There are lots of words that I would classify as swear words, most have four letters, would make your grandmother threaten you with a bar of soap if you said them and cause you to be unemployed if you use them in a sermon. The Bible says in clearly in Ephesians 5:4 that obscenity and and foolish language are to be avoided, instead offering thanksgiving.
Today I want to encourage you to think of another word that is a part of most people’s vocabulary should become a swear word and that word is PROBLEM. It has seven letters instead of four, but in my books its among the worst things I could hear someone say or communicate myself. I used to work with a guy who would come up to me all the time and tell me about all the problems he had, the problems with my ideas, the problems with his job expectations, with students, problems abound! It drove me crazy because it was just so negative.
So I had to make a rule for him – no more problems. That word was now consider a profanity and was never to be used with me for 3 reasons.
1 – People Generally Don’t Like Problems: 99 problems, math problems, car problems, relationship problems, digestion problems, financial problems. I don’t like problems and I am pretty sure you don’t either. They imply something is broken, something is in need of solving but does not convey that a solution exists. Starting a sentence with “The problem with that idea is….” kills the creative process and I’ll be honest, I deeply dislike problems, I much prefer challenges.
2 – People prefer challenges: You wouldn’t go to a camp and run the problem course, you run the challenge course. Challenges are exciting, they are something that can and should be overcome. They require thoughtfulness, shrewdness and tactical skill; problems are different. When people bring problems, its almost an admission that they have not thought there could be a solution. Challenges imply there is a solution and that we need to work together to find it. Don’t bring me problems, bring me challenges, challenges get me pumped!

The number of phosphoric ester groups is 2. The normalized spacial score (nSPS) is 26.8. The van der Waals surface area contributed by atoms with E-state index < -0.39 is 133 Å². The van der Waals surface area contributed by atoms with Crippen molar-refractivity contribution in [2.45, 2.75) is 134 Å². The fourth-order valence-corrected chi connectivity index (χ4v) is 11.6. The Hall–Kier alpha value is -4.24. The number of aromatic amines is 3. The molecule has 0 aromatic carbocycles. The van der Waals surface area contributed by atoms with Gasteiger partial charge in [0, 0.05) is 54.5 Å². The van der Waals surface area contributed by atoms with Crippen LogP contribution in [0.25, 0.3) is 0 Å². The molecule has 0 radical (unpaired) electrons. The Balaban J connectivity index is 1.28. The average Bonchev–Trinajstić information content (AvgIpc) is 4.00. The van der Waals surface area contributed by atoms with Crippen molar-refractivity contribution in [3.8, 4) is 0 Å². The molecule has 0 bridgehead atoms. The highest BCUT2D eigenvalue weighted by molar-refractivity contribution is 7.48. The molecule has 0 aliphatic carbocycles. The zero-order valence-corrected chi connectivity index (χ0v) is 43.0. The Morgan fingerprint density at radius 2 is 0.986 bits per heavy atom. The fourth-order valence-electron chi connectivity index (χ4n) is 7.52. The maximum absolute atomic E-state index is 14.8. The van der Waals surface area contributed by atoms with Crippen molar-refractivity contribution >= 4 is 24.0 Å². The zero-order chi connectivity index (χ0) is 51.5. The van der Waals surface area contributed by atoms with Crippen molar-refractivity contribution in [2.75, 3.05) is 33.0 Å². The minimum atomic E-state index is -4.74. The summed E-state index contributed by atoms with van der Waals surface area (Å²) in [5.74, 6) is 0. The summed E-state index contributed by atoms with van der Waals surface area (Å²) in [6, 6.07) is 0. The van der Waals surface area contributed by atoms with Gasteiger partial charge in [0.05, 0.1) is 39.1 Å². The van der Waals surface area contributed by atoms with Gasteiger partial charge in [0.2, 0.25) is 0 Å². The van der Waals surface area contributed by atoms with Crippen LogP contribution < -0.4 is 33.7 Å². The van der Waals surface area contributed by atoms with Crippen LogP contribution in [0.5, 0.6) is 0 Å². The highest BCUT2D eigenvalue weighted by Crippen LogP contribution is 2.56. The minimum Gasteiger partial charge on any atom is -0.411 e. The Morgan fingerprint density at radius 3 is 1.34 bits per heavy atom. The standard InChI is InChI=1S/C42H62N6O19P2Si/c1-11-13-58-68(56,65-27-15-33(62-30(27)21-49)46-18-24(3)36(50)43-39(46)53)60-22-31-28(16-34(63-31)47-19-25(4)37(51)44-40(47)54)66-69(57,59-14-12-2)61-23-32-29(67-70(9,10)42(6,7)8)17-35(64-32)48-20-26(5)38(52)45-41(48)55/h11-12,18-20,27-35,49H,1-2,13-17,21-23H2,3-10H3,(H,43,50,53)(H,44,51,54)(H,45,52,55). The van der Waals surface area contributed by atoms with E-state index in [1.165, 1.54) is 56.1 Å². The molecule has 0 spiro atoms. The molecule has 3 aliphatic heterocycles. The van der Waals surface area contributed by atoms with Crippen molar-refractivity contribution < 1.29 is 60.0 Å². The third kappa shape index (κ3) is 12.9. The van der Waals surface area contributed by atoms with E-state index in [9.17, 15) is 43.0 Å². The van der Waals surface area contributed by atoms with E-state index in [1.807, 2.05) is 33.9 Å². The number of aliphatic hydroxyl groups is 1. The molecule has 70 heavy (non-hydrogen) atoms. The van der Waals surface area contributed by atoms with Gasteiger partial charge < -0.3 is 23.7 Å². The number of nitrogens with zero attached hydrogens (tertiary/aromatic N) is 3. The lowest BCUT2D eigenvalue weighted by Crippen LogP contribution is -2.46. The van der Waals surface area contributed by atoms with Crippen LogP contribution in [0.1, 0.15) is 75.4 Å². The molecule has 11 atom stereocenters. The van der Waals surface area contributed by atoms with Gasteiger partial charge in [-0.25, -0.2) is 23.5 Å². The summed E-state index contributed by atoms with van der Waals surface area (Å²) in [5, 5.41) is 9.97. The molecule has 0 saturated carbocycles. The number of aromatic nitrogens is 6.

3 – No Parent Wants a Problem Child: The negative connotation of the word problem is no more obvious then communicating to parents a behavior issue. Imagine as a parent hearing from you that their child has been:
a – Causing problems and distracting other students
b – Challenging in the past few weeks and acting out in small group
I have seen the movie problem child, and I would not want to hear that my child was wreaking havoc at the youth group, I would like to partner with the youth pastor to find a solution instead. Telling me my student is a challenge implies that you want to make it work; telling me that they are a problem implies you want them gone.
Do you think you could get rid of that word? It means a shift to solution-based discussion, seeing problems as challenges to overcome not roadblocks to stymie growth. Try it out and watch your mouth!
Geoff – (Twitter)